Photo: Jessica "Back at the Refugio Hut"
Photo: Trevor "Jessica and Jesse reading by candlelight"
There we were; between 3:00 and 4:00AM in the middle of our first mixed climb at 16,400 feet and if Jessica didn't hate me for it then I'm 6 foot tall. (I don't blame you.) "We can't turn around here." Trevor and I tried to explain, I believe my words were; "we'll get to the top here and re-evaluate." When I finally reached the top I placed a bright orange glacier wand in the growing wind and waited while Jessica and Trevor topped out. The hard climbing on the Labyrinth was below us; above us every step was a new high.
Photo: Trevor "Jesse and Jessica near the top of the Labyrinth"
Photos: Trevor "Looking up at the Jamapa Glacier"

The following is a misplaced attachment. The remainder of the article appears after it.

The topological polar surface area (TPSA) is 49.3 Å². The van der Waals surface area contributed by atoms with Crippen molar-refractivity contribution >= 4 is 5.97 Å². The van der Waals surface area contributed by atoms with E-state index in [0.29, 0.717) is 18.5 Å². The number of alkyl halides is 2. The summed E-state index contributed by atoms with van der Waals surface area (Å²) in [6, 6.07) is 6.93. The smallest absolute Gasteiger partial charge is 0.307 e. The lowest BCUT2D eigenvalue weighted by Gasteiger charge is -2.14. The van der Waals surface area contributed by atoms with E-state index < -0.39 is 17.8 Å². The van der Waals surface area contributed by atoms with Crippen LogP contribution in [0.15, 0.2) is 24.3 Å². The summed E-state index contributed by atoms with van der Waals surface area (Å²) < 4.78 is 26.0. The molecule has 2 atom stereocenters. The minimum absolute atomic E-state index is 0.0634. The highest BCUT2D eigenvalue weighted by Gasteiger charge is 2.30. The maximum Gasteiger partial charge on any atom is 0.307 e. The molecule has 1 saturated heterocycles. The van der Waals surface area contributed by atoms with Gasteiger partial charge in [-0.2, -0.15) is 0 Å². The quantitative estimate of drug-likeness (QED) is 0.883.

For the first time we could see the glacier up close. The wind reminded us we were way above the clouds but this high the night was clear. A star fell toward the mountain named after it. (Citlapetl is Orizaba's Aztec name and means "Star Mountain") I felt stronger than I had the previous several hours. It was a tick behind 5:00AM and I knew the sun would be rising shortly. Would the light of day invigorate Jessica? Was the glacier too big for our legs? Should Jessica wait at the base while we climbed? Would she resent me for pushing on without her? On our last attempt my very good friend and Grandmother (Nan) passed the morning we traveled to the hut 1.12.2009. On this trip I carried her picture in my chest pocket and brought a purple ribbon from her funeral with me to tie to the summit cross; Jessica wanted me to tie it there.